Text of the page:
And they can't get to Grand Bahama Island and Freeport yet, because the hurricane is still hitting there. They have their work cut out for them over the next several days.

CAMEROTA: Right. And I mean, heaven only knows what they'll find when they can land there. I'm just watching on our big wall the satellite imagery of how it is parked there. I mean, that's what Chad keeps talking about, how it's just parked over the Bahamas, and they've already experienced so much pain. And obviously, people have been killed, and so everybody is just holding their breath to see what happens once this storm moves on and what is left behind.

So John, thank you very much for reporting on it from Florida. Obviously, we are with you all morning.

But there's other news to get to, as well, because President Trump got some important information about this hurricane wrong this weekend. And he put that erroneous info out to the public from the golf course. So what's going on?

Well, up next, former White House communications director, Anthony Scaramucci, about the president's comments on the hurricane.



CAMEROTA: Hurricane Dorian is parked off Florida's East Coast at this hour. And while the deadly storm battered the Bahamas, President Trump put out some erroneous information to people in harm's way. Why is he making these mistakes?

Joining us now is former White House communications director Anthony Scaramucci. Great to have you here. We have a lot to talk about.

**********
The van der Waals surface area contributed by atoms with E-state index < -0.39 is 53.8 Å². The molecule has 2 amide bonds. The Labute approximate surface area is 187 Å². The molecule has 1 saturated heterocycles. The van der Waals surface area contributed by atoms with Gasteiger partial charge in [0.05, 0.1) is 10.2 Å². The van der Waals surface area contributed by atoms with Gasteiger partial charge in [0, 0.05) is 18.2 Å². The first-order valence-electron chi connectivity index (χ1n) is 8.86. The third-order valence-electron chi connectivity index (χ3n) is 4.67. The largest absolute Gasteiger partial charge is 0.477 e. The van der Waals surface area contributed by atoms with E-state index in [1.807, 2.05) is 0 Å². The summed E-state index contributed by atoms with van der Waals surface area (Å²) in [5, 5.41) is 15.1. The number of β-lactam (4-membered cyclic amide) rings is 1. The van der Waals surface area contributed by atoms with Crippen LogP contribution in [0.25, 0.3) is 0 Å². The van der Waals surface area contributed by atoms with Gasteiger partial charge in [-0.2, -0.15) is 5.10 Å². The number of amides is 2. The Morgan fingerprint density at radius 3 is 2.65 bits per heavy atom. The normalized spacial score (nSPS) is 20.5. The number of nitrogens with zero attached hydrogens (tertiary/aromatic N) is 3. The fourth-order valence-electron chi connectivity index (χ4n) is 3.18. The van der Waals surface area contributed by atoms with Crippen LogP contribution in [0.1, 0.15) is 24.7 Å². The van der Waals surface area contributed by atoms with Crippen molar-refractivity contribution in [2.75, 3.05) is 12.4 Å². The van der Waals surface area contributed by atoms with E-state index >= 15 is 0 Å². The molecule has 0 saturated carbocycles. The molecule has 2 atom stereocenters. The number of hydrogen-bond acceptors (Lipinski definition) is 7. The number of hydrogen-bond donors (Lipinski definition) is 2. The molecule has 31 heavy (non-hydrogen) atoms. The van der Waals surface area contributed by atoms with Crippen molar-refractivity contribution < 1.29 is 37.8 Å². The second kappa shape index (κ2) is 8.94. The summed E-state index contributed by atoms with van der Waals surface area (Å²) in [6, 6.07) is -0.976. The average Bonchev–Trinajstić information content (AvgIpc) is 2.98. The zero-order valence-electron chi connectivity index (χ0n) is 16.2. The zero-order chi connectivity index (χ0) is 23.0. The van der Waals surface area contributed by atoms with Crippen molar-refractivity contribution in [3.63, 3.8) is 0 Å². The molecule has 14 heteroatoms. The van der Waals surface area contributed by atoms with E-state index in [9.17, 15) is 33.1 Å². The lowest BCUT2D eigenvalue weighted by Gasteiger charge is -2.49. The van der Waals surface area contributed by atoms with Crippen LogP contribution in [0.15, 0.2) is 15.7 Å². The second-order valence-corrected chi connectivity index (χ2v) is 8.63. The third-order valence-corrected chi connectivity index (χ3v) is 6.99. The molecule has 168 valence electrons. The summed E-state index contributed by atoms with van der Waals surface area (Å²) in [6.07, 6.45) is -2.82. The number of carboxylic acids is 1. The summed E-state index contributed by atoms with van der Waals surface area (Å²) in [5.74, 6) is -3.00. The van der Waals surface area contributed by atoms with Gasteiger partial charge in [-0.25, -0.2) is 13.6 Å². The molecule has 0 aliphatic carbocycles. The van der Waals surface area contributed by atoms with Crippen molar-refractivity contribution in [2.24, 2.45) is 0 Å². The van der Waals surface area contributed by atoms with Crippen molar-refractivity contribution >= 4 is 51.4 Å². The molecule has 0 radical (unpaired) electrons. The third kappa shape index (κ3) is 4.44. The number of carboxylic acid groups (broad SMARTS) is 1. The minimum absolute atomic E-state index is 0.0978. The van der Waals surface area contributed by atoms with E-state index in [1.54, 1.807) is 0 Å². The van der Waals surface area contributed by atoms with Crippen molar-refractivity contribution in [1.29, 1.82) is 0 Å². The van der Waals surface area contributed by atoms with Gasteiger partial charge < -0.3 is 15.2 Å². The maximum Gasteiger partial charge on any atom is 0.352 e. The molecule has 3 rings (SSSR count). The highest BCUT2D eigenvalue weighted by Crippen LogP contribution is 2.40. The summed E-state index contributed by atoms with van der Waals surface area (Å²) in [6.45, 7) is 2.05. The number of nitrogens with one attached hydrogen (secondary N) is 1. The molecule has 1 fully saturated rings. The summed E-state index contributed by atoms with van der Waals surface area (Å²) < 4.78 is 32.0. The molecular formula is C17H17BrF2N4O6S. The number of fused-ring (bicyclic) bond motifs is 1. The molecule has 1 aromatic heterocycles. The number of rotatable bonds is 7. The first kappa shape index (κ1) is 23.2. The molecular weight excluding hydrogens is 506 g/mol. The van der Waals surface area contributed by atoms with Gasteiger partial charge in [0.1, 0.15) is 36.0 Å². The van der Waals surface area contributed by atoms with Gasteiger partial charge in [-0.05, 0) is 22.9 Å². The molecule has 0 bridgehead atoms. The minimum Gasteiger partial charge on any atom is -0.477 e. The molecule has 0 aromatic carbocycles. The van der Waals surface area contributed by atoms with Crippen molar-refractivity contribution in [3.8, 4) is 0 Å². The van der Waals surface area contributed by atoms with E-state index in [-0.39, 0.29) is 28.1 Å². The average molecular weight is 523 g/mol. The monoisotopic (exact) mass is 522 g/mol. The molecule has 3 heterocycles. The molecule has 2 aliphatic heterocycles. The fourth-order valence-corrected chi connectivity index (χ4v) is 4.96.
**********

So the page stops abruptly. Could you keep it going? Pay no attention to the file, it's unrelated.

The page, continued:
CAMEROTA: Let me just play for you two conflicting things that the president said. One was in may about a hurricane, and one was this weekend about this hurricane. So listen to how he categorized this.


DONALD TRUMP (R), PRESIDENT OF THE UNITED STATES: I've just come from a stop at Tyndall Air Force Base, where I saw the devastating effects of that Category 5 hurricane.

I'm not sure that I've ever even heard of a Category 5. I knew it existed, and I've seen some Category 4s. You don't even see them that much. But a Category 5 is something that I don't know that I've ever even heard the term other than I know it's there.


CAMEROTA: How did he forget that a Category 5 exists over the past three months?

SCARAMUCCI: Well, I mean, I think what happens is he's on sort of replay mode, you know, so it's almost like a season rerun for him. And so he has a few phrases that he uses repetitively that he thinks are is working.

And so saying that he's never heard of a Category 5 hurricane, and not remembering that he's heard of a Category 5 hurricane is emblematic of what's going on in terms of the mental decline. But I think the --

CAMEROTA: Well, let me stop you right there about that. Because I know you're talking about his mental decline. But not a lot of people are talking about that.

However, for Democrats, with Joe Biden, there's a lot of talk about whether people should be concerned about his mental acuity. So are you saying that what you hear there is a -- is mental decline or is something else going on?